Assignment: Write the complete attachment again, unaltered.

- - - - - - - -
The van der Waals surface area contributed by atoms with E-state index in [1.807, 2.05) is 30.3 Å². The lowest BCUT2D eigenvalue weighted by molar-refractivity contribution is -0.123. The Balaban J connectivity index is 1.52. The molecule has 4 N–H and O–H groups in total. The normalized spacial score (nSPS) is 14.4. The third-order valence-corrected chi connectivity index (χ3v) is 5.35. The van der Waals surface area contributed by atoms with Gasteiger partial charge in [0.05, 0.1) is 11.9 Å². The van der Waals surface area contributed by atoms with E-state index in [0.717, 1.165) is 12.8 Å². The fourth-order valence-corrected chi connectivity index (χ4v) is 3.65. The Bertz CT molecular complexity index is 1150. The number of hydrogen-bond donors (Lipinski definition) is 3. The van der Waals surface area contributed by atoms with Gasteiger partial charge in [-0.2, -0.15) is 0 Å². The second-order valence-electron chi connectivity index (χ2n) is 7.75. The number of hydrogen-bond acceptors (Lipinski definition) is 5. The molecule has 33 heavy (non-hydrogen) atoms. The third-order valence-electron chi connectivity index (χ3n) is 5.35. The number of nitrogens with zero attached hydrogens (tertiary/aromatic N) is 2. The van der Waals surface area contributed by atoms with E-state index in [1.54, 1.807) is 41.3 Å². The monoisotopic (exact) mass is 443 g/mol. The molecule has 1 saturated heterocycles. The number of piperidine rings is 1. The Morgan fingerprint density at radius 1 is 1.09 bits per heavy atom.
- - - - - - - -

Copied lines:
The van der Waals surface area contributed by atoms with E-state index in [1.807, 2.05) is 30.3 Å². The lowest BCUT2D eigenvalue weighted by molar-refractivity contribution is -0.123. The Balaban J connectivity index is 1.52. The molecule has 4 N–H and O–H groups in total. The normalized spacial score (nSPS) is 14.4. The third-order valence-corrected chi connectivity index (χ3v) is 5.35. The van der Waals surface area contributed by atoms with Gasteiger partial charge in [0.05, 0.1) is 11.9 Å². The van der Waals surface area contributed by atoms with E-state index in [0.717, 1.165) is 12.8 Å². The fourth-order valence-corrected chi connectivity index (χ4v) is 3.65. The Bertz CT molecular complexity index is 1150. The number of hydrogen-bond donors (Lipinski definition) is 3. The van der Waals surface area contributed by atoms with Gasteiger partial charge in [-0.2, -0.15) is 0 Å². The second-order valence-electron chi connectivity index (χ2n) is 7.75. The number of hydrogen-bond acceptors (Lipinski definition) is 5. The molecule has 33 heavy (non-hydrogen) atoms. The third-order valence-electron chi connectivity index (χ3n) is 5.35. The number of nitrogens with zero attached hydrogens (tertiary/aromatic N) is 2. The van der Waals surface area contributed by atoms with E-state index in [1.54, 1.807) is 41.3 Å². The monoisotopic (exact) mass is 443 g/mol. The molecule has 1 saturated heterocycles. The number of piperidine rings is 1. The Morgan fingerprint density at radius 1 is 1.09 bits per heavy atom.